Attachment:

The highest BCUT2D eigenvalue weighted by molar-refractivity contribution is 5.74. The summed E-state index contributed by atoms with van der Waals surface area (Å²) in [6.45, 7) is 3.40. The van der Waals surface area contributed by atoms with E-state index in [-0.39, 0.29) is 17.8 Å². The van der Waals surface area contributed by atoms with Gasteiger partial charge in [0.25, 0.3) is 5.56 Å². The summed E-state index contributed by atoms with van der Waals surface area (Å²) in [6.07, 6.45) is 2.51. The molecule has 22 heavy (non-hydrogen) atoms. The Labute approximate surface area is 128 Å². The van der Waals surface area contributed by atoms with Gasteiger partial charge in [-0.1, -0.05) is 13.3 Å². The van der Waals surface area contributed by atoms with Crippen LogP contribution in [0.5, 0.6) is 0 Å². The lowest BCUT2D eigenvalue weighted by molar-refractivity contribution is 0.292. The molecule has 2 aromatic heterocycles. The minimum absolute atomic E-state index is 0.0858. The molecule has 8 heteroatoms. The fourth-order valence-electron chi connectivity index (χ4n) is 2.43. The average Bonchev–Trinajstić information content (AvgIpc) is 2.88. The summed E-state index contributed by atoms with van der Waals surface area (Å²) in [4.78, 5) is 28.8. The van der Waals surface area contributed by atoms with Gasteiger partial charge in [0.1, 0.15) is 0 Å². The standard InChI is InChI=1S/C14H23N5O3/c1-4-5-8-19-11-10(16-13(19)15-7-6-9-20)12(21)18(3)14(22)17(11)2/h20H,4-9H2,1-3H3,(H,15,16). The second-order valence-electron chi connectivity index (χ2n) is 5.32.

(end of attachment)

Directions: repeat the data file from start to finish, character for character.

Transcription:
The highest BCUT2D eigenvalue weighted by molar-refractivity contribution is 5.74. The summed E-state index contributed by atoms with van der Waals surface area (Å²) in [6.45, 7) is 3.40. The van der Waals surface area contributed by atoms with E-state index in [-0.39, 0.29) is 17.8 Å². The van der Waals surface area contributed by atoms with Gasteiger partial charge in [0.25, 0.3) is 5.56 Å². The summed E-state index contributed by atoms with van der Waals surface area (Å²) in [6.07, 6.45) is 2.51. The molecule has 22 heavy (non-hydrogen) atoms. The Labute approximate surface area is 128 Å². The van der Waals surface area contributed by atoms with Gasteiger partial charge in [-0.1, -0.05) is 13.3 Å². The van der Waals surface area contributed by atoms with Crippen LogP contribution in [0.5, 0.6) is 0 Å². The lowest BCUT2D eigenvalue weighted by molar-refractivity contribution is 0.292. The molecule has 2 aromatic heterocycles. The minimum absolute atomic E-state index is 0.0858. The molecule has 8 heteroatoms. The fourth-order valence-electron chi connectivity index (χ4n) is 2.43. The average Bonchev–Trinajstić information content (AvgIpc) is 2.88. The summed E-state index contributed by atoms with van der Waals surface area (Å²) in [4.78, 5) is 28.8. The van der Waals surface area contributed by atoms with Gasteiger partial charge in [0.1, 0.15) is 0 Å². The standard InChI is InChI=1S/C14H23N5O3/c1-4-5-8-19-11-10(16-13(19)15-7-6-9-20)12(21)18(3)14(22)17(11)2/h20H,4-9H2,1-3H3,(H,15,16). The second-order valence-electron chi connectivity index (χ2n) is 5.32.